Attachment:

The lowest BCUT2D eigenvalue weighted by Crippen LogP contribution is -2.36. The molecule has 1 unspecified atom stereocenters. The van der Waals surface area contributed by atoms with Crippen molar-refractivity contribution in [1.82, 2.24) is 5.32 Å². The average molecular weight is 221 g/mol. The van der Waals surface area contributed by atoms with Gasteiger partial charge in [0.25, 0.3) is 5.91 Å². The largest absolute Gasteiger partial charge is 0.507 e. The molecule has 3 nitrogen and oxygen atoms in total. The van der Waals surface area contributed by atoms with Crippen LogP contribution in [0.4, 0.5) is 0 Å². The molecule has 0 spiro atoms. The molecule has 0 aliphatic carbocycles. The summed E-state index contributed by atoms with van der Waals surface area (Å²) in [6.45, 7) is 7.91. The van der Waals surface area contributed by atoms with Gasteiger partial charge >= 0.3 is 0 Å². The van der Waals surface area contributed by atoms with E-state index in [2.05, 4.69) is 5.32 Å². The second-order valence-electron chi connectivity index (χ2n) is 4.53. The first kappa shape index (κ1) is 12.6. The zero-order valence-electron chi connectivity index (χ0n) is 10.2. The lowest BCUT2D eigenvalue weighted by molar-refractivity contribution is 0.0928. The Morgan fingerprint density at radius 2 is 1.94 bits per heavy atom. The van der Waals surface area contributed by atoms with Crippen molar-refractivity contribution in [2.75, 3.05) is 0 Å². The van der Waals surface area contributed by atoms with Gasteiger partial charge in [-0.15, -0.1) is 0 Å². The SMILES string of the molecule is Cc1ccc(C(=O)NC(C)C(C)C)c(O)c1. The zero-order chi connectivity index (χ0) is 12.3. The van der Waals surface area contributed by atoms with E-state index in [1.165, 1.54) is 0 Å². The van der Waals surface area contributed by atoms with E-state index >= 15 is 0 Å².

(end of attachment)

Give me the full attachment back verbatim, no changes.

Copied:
The lowest BCUT2D eigenvalue weighted by Crippen LogP contribution is -2.36. The molecule has 1 unspecified atom stereocenters. The van der Waals surface area contributed by atoms with Crippen molar-refractivity contribution in [1.82, 2.24) is 5.32 Å². The average molecular weight is 221 g/mol. The van der Waals surface area contributed by atoms with Gasteiger partial charge in [0.25, 0.3) is 5.91 Å². The largest absolute Gasteiger partial charge is 0.507 e. The molecule has 3 nitrogen and oxygen atoms in total. The van der Waals surface area contributed by atoms with Crippen LogP contribution in [0.4, 0.5) is 0 Å². The molecule has 0 spiro atoms. The molecule has 0 aliphatic carbocycles. The summed E-state index contributed by atoms with van der Waals surface area (Å²) in [6.45, 7) is 7.91. The van der Waals surface area contributed by atoms with Gasteiger partial charge >= 0.3 is 0 Å². The van der Waals surface area contributed by atoms with E-state index in [2.05, 4.69) is 5.32 Å². The second-order valence-electron chi connectivity index (χ2n) is 4.53. The first kappa shape index (κ1) is 12.6. The zero-order valence-electron chi connectivity index (χ0n) is 10.2. The lowest BCUT2D eigenvalue weighted by molar-refractivity contribution is 0.0928. The Morgan fingerprint density at radius 2 is 1.94 bits per heavy atom. The van der Waals surface area contributed by atoms with Crippen molar-refractivity contribution in [2.75, 3.05) is 0 Å². The van der Waals surface area contributed by atoms with Gasteiger partial charge in [-0.15, -0.1) is 0 Å². The SMILES string of the molecule is Cc1ccc(C(=O)NC(C)C(C)C)c(O)c1. The zero-order chi connectivity index (χ0) is 12.3. The van der Waals surface area contributed by atoms with E-state index in [1.165, 1.54) is 0 Å². The van der Waals surface area contributed by atoms with E-state index >= 15 is 0 Å².